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Maria Manhattan Ceramics,
My interest is in creating sculptural vases that convey the idea of spontaneous motion – graceful vessels unfurling with a sense of inevitability. Some surface designs reflect the Nerikomi technique, incorporating chance and randomness into the work.
Two large peaceful rooms on the top floor of building in Hudson, NY with views of church steeples and nearby mountains. It’s my world, one I’m always glad to be in. I work every day.
What type of clay do you use?
Tuckers Porcelain and Mid-White.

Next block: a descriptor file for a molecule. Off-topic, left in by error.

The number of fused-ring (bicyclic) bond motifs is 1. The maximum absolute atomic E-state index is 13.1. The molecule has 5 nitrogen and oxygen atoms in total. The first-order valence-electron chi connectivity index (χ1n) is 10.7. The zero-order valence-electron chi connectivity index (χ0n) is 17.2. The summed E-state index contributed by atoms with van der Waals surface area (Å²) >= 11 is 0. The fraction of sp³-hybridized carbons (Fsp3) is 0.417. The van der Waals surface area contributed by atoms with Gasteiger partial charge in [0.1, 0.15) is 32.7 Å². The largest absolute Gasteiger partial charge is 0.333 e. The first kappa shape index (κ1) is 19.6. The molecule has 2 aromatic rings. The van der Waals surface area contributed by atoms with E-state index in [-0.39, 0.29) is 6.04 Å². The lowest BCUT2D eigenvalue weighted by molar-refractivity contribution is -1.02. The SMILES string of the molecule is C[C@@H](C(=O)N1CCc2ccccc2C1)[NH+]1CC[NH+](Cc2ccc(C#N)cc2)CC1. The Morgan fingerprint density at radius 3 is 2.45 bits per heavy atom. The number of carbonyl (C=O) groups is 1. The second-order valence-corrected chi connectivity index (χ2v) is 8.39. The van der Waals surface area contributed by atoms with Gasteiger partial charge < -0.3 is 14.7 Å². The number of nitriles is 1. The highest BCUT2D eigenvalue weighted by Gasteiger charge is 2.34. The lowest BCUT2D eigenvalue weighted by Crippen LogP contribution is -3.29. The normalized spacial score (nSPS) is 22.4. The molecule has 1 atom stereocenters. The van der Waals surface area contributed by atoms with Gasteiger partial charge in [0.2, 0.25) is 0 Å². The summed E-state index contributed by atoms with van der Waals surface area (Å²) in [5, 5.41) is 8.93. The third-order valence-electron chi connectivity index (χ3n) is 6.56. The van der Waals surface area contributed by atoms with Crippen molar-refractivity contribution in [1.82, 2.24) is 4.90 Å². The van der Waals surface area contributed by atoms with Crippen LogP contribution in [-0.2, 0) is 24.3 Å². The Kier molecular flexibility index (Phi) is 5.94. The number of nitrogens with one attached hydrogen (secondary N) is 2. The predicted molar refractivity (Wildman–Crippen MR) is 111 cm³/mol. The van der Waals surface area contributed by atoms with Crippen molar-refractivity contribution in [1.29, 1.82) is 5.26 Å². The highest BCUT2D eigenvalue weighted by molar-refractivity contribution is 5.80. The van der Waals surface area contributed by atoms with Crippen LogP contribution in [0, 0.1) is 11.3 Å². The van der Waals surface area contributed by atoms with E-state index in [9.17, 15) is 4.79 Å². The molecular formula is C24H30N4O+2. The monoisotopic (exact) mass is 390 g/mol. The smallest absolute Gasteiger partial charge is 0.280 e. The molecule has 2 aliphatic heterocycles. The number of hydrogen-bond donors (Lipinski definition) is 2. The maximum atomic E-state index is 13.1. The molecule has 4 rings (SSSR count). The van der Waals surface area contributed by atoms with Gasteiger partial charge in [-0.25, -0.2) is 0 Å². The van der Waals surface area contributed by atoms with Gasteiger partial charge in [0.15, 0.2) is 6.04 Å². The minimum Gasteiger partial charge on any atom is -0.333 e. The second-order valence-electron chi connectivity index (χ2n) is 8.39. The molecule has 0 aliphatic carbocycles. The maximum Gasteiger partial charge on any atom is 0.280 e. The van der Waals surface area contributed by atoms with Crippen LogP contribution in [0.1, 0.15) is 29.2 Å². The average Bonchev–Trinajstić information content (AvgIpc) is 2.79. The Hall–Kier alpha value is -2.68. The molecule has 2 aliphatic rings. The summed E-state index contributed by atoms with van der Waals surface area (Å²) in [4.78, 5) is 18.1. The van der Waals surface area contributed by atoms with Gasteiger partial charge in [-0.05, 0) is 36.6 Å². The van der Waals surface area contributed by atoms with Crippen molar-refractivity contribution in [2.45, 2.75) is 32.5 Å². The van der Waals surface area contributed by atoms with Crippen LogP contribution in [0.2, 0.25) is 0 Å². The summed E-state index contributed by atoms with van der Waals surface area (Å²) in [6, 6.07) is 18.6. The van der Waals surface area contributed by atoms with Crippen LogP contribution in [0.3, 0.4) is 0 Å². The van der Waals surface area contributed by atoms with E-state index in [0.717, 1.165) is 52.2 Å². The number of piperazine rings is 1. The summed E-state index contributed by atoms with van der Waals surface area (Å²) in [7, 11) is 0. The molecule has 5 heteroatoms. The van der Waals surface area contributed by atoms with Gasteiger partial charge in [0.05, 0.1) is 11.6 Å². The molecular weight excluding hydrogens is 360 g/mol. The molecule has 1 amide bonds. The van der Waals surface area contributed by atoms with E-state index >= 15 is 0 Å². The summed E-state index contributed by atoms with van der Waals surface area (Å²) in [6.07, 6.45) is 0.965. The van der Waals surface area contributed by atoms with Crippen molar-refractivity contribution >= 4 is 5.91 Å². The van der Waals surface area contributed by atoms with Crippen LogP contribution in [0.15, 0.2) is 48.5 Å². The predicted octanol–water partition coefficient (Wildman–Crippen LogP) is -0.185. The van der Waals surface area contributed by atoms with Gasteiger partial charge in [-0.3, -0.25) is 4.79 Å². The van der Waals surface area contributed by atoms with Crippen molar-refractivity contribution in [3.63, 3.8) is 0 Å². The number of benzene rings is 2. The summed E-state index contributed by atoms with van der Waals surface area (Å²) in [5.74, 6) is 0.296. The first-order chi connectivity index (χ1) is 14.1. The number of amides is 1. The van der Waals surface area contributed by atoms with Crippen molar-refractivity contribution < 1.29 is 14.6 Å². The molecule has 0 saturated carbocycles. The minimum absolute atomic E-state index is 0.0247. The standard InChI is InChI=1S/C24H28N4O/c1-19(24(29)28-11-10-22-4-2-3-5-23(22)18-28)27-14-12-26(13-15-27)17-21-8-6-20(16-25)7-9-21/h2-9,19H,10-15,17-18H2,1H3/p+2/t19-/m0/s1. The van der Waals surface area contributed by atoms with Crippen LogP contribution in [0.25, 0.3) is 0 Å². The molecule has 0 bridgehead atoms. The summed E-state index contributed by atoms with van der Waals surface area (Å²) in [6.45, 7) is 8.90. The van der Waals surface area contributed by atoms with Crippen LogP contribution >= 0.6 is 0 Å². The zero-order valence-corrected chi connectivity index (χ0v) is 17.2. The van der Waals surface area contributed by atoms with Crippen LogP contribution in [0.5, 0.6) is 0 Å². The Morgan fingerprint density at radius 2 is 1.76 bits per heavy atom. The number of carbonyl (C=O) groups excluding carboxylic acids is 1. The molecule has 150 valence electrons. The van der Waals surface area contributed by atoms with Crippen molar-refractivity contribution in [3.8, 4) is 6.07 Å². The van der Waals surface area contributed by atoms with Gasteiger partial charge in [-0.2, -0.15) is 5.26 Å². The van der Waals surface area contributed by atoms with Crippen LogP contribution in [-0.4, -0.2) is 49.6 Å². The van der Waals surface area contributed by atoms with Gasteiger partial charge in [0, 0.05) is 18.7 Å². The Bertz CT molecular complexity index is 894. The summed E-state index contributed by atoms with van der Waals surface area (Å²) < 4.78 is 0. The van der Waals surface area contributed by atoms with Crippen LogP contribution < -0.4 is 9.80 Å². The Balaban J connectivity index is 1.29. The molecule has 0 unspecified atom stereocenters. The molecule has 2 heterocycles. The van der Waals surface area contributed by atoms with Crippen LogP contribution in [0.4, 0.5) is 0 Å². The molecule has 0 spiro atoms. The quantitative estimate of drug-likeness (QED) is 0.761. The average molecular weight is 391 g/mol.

What temperature do you fire to?
Cone 5 or 6.
What is your primary forming method?
What one word would you use to describe your work?
What is the one thing in your studio you can’t live without?
What’s on your current reading list?
War and Peace.
How do you recharge creatively?
Museums and nature.
Do you have any DIY tips for studio efficiency?
Recycle your clay. I finally began doing that because I ran out of clay during the lockdown. It’s great to be in on the entire process.
What challenges have you given yourself to overcome?
Working bigger. It’s more a mental than a physical challenge.
What did you first piece look like?
Small bottom heavy thrown bowl.
What ceramic superpower would you have and why?
Heal all cracks!
What is your studio playlist?
Wide variety of music and podcasts
Why do you create art?
I have to.